Ferda and Yasemin came by bus to Yalvaç to join Ahmet and me. The four of us pedaled together for a few days. They were hungry when they arrived, and Ahmet and I had just finished a good lunch at Ahmet Usta Pideci so we got some takeaway from the same place and delivered it to the bus station for the new riders.
We started off on rolling farmland south and east from Yalvaç, terrain quite different from the first two weeks of this tour.
Check out this perfect campsite that we happened upon east of Kuyucak — a flat area with trees and drinking water, far enough from the village that dogs probably wouldn’t been a problem. On a normal day it was probably time to camp, but as we got such a late start, we pushed on.
In Kozluçay villagers recommended camping at the reservoir above town. It turned out to be a fine choice, better than what I usually expect from a reservoir. There had clearly been successful effort with reforestation.
In the morning we climbed the pass on a dirt road with no traffic and descended, mostly very fast, on a paved road to Akşehir.
I knew there was a fair bit to see in Akşehir, but, wow, I was amazed with what we found there. It has undoubtedly the best preserved Ottoman neighborhood I’ve seen anywhere. Bitlis and Konya have impressive Ottoman buildings. Bursa has the çarşı/han/bedesten area. But Akşehir has worked hard to preserve a neighborhood with houses, mansions, places of worship, and a hamam.
Two large restoration projects appeared to be finishing up. The Armenian church:
I wondered if any Armenians had been consulted as part of the restoration project.
And the Gavur Hamamı:
I wondered if they had plans to make it into a functioning bath house like in Payas.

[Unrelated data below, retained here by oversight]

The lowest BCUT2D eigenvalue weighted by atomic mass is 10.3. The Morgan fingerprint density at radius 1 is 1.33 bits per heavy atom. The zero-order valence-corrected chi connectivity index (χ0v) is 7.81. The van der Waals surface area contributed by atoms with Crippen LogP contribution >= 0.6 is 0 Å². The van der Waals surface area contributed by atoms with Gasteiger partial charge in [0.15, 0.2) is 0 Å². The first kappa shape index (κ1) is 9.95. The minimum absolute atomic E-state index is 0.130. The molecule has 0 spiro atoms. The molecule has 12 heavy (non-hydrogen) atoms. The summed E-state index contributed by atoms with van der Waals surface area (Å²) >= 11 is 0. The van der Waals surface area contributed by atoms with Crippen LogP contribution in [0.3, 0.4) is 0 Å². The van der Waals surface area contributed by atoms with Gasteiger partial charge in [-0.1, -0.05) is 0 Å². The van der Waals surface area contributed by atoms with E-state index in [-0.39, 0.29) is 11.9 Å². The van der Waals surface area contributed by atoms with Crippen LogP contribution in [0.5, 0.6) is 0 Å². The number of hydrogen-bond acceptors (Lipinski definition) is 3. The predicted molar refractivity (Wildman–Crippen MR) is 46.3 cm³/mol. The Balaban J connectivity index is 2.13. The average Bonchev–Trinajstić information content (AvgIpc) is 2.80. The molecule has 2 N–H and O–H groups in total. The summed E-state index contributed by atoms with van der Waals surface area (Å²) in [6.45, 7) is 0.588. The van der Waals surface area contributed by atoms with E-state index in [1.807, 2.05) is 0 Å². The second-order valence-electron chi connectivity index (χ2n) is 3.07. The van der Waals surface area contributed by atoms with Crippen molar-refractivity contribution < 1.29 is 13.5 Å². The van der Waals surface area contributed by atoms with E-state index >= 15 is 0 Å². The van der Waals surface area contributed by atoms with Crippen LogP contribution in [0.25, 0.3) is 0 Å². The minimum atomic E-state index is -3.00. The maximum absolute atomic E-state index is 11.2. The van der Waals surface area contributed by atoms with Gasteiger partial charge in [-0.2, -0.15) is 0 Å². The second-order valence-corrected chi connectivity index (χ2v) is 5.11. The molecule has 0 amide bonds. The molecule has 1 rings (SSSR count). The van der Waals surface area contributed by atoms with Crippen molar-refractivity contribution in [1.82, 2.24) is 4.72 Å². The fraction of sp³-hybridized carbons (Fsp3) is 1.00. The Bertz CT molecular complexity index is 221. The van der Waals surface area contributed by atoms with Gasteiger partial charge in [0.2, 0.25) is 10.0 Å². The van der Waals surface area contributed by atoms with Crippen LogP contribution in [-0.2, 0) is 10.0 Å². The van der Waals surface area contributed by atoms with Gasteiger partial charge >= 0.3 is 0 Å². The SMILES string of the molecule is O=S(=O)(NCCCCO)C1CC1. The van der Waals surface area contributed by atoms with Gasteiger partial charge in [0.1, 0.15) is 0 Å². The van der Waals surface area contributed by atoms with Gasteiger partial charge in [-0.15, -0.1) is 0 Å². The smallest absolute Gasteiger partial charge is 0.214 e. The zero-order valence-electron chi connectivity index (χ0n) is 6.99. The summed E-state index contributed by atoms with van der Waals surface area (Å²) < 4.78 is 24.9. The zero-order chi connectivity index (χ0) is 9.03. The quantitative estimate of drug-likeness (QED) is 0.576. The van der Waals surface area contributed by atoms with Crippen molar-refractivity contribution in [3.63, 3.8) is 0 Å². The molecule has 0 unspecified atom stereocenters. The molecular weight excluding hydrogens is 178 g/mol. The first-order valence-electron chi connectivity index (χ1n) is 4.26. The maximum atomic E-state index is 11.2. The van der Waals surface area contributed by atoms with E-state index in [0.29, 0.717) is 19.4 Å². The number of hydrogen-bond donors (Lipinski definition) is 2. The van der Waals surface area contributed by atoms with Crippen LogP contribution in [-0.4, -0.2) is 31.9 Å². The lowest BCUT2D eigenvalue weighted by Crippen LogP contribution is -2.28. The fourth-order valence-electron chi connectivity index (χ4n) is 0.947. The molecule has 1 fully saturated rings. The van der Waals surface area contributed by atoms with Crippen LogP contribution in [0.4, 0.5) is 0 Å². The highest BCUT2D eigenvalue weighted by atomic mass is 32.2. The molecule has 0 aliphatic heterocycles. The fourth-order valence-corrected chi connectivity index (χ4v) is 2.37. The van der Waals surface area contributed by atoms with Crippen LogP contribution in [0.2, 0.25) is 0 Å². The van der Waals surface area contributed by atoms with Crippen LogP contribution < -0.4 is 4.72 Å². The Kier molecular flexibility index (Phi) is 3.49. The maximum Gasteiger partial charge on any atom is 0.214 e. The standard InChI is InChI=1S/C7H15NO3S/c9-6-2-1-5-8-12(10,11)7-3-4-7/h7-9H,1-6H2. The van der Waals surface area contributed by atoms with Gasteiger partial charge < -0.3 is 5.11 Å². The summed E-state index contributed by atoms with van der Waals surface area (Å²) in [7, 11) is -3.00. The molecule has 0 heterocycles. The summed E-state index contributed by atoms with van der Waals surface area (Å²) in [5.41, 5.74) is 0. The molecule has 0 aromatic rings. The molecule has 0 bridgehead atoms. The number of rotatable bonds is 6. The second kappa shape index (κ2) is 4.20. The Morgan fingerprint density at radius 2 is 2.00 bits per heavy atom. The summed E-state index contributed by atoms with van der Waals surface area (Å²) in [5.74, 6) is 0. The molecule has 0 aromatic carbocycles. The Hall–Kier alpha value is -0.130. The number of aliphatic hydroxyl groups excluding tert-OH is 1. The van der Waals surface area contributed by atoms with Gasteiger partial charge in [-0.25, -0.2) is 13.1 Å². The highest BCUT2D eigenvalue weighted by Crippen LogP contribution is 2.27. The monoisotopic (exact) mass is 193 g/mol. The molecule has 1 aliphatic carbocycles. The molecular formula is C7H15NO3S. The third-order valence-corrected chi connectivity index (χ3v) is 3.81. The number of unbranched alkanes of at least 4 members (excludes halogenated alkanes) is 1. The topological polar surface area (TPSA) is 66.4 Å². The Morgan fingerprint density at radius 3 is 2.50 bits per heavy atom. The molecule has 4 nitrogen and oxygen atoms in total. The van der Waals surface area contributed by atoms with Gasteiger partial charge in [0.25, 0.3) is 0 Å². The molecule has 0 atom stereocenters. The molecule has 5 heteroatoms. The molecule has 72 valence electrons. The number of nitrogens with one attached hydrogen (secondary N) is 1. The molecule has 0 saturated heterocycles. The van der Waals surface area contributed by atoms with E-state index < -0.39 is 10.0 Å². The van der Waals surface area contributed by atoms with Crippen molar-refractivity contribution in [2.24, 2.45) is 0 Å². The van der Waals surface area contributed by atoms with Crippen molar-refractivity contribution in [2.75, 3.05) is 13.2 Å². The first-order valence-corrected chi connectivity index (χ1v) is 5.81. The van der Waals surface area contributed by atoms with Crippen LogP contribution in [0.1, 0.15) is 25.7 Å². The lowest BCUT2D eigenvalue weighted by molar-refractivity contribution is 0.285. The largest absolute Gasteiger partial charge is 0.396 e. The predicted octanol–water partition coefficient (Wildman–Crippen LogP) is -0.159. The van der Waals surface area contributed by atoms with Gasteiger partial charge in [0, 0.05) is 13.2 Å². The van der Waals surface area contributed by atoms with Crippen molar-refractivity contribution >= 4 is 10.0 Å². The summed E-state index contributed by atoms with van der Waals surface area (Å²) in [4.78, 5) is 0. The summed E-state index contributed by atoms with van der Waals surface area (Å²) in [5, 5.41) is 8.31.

The most interesting mosque was the Ulu Camii with its tiled mıhrab.
Across the street is the archaeology museum housed in a beautiful mansion, the Rüstü Bey Konağı.
The exhibits in every room (arranged chronologically) were excellent. In the US this would be a first rate archaeology museum based on the collection, but in Turkey it’s just one of many. The highlights are perhaps this Ottoman wooden sanduka (sarcophagus):
and this hexagonal wooden “Bible box” (according to the description) with Christian iconography on each side:
Sorry for the bad photo. The lighting for that particular display needs to come from the bottom on each side (not the top, as it is) to highlight the painted iconography. My complaint there was exceptional. The museum is very well done.
For Ottoman enthusiasts the collection of Ottoman gravestones housed in a restored Ottoman medrese (madrassa) is probably worth visiting.
Akşehir has also done a good job of restoring the old çarşı (shopping area).
What Akşehir has to work on now is getting Turkish families to move into these newly restored historic houses. Some, like this one:
are lived in. But many, like these:
are empty and often have “for rent” or “for sale” signs. Turks seem to prefer multi-story concrete block construction with parquet floors, ample parking, and a security guard.
Oh, I’m sure I’d get grief for that sentence… if any of my Turkish friends actually read my blog!
Akşehir is perhaps best known in Turkey as the home of Nasreddin Hoca, a folksy 13th century story teller, philosopher, comic. Coincidentally we arrived in the city during the annual Nasreddin Hoca festival, and we were, of course, quite excited to visit his grave, supposedly one of Akşehir’s highlights. Hahaha, it was closed for restoration, a bit of irony that certainly wouldn’t be lost on Nasreddin Hoca himself.
I’ll end instead with a few more cityscapes:
Another nice adventure!